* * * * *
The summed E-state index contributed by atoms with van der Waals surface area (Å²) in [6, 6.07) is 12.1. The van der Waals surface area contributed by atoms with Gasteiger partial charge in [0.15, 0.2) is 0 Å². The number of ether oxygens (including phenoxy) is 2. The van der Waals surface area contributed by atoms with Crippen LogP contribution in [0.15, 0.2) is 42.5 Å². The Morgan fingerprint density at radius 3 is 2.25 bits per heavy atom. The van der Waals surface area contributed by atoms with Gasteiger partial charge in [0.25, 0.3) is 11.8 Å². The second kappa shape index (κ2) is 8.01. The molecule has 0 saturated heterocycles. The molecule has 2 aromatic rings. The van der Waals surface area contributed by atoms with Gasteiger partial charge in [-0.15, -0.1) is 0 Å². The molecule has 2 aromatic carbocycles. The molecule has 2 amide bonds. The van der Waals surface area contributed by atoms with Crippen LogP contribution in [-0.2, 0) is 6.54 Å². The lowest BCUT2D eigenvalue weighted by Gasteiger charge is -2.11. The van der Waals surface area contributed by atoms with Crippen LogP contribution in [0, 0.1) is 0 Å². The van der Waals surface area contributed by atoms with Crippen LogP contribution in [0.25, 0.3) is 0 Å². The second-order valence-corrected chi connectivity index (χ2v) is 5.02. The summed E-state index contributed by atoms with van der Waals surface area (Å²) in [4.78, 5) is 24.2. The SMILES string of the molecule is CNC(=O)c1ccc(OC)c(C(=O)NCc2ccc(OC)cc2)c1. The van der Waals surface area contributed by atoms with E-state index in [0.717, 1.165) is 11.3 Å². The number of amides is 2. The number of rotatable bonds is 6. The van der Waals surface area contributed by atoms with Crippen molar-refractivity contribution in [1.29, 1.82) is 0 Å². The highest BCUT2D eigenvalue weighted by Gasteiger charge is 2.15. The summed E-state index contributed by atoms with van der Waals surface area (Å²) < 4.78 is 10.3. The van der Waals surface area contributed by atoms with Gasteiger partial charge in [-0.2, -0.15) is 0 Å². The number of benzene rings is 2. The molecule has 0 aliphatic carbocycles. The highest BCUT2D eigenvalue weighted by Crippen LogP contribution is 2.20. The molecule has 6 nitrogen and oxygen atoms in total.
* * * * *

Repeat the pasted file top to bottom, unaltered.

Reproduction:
The summed E-state index contributed by atoms with van der Waals surface area (Å²) in [6, 6.07) is 12.1. The van der Waals surface area contributed by atoms with Gasteiger partial charge in [0.15, 0.2) is 0 Å². The number of ether oxygens (including phenoxy) is 2. The van der Waals surface area contributed by atoms with Crippen LogP contribution in [0.15, 0.2) is 42.5 Å². The Morgan fingerprint density at radius 3 is 2.25 bits per heavy atom. The van der Waals surface area contributed by atoms with Gasteiger partial charge in [0.25, 0.3) is 11.8 Å². The second kappa shape index (κ2) is 8.01. The molecule has 0 saturated heterocycles. The molecule has 2 aromatic rings. The van der Waals surface area contributed by atoms with Gasteiger partial charge in [-0.15, -0.1) is 0 Å². The molecule has 2 aromatic carbocycles. The molecule has 2 amide bonds. The van der Waals surface area contributed by atoms with Crippen LogP contribution in [-0.2, 0) is 6.54 Å². The lowest BCUT2D eigenvalue weighted by Gasteiger charge is -2.11. The van der Waals surface area contributed by atoms with Crippen LogP contribution in [0, 0.1) is 0 Å². The van der Waals surface area contributed by atoms with Crippen LogP contribution in [0.25, 0.3) is 0 Å². The second-order valence-corrected chi connectivity index (χ2v) is 5.02. The summed E-state index contributed by atoms with van der Waals surface area (Å²) in [4.78, 5) is 24.2. The SMILES string of the molecule is CNC(=O)c1ccc(OC)c(C(=O)NCc2ccc(OC)cc2)c1. The van der Waals surface area contributed by atoms with E-state index in [0.717, 1.165) is 11.3 Å². The number of amides is 2. The number of rotatable bonds is 6. The van der Waals surface area contributed by atoms with Crippen molar-refractivity contribution in [1.29, 1.82) is 0 Å². The highest BCUT2D eigenvalue weighted by Gasteiger charge is 2.15. The summed E-state index contributed by atoms with van der Waals surface area (Å²) < 4.78 is 10.3. The van der Waals surface area contributed by atoms with Gasteiger partial charge in [-0.2, -0.15) is 0 Å². The number of benzene rings is 2. The molecule has 0 aliphatic carbocycles. The highest BCUT2D eigenvalue weighted by Crippen LogP contribution is 2.20. The molecule has 6 nitrogen and oxygen atoms in total.